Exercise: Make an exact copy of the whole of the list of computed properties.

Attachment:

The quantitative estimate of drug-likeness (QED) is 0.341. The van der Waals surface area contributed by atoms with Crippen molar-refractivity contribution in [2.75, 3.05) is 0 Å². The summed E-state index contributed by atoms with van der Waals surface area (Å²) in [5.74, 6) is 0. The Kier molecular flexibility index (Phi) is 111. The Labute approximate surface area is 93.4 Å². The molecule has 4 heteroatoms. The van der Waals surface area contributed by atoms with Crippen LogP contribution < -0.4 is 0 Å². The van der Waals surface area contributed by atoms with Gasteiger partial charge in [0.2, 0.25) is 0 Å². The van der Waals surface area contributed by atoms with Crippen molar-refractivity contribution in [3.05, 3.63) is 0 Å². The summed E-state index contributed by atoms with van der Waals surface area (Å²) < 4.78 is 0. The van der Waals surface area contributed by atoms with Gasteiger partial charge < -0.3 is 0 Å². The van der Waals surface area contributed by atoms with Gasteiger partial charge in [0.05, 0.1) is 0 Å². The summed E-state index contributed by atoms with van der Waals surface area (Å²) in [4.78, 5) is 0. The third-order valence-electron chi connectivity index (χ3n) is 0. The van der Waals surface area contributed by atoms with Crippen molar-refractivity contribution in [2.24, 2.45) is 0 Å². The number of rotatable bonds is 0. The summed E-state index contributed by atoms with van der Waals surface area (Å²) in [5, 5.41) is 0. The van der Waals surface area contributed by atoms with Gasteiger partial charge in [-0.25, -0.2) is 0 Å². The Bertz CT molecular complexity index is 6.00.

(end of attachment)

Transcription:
The quantitative estimate of drug-likeness (QED) is 0.341. The van der Waals surface area contributed by atoms with Crippen molar-refractivity contribution in [2.75, 3.05) is 0 Å². The summed E-state index contributed by atoms with van der Waals surface area (Å²) in [5.74, 6) is 0. The Kier molecular flexibility index (Phi) is 111. The Labute approximate surface area is 93.4 Å². The molecule has 4 heteroatoms. The van der Waals surface area contributed by atoms with Crippen LogP contribution < -0.4 is 0 Å². The van der Waals surface area contributed by atoms with Gasteiger partial charge in [0.2, 0.25) is 0 Å². The van der Waals surface area contributed by atoms with Crippen molar-refractivity contribution in [3.05, 3.63) is 0 Å². The summed E-state index contributed by atoms with van der Waals surface area (Å²) < 4.78 is 0. The van der Waals surface area contributed by atoms with Gasteiger partial charge < -0.3 is 0 Å². The van der Waals surface area contributed by atoms with Gasteiger partial charge in [0.05, 0.1) is 0 Å². The summed E-state index contributed by atoms with van der Waals surface area (Å²) in [4.78, 5) is 0. The third-order valence-electron chi connectivity index (χ3n) is 0. The van der Waals surface area contributed by atoms with Crippen molar-refractivity contribution in [2.24, 2.45) is 0 Å². The number of rotatable bonds is 0. The summed E-state index contributed by atoms with van der Waals surface area (Å²) in [5, 5.41) is 0. The van der Waals surface area contributed by atoms with Gasteiger partial charge in [-0.25, -0.2) is 0 Å². The Bertz CT molecular complexity index is 6.00.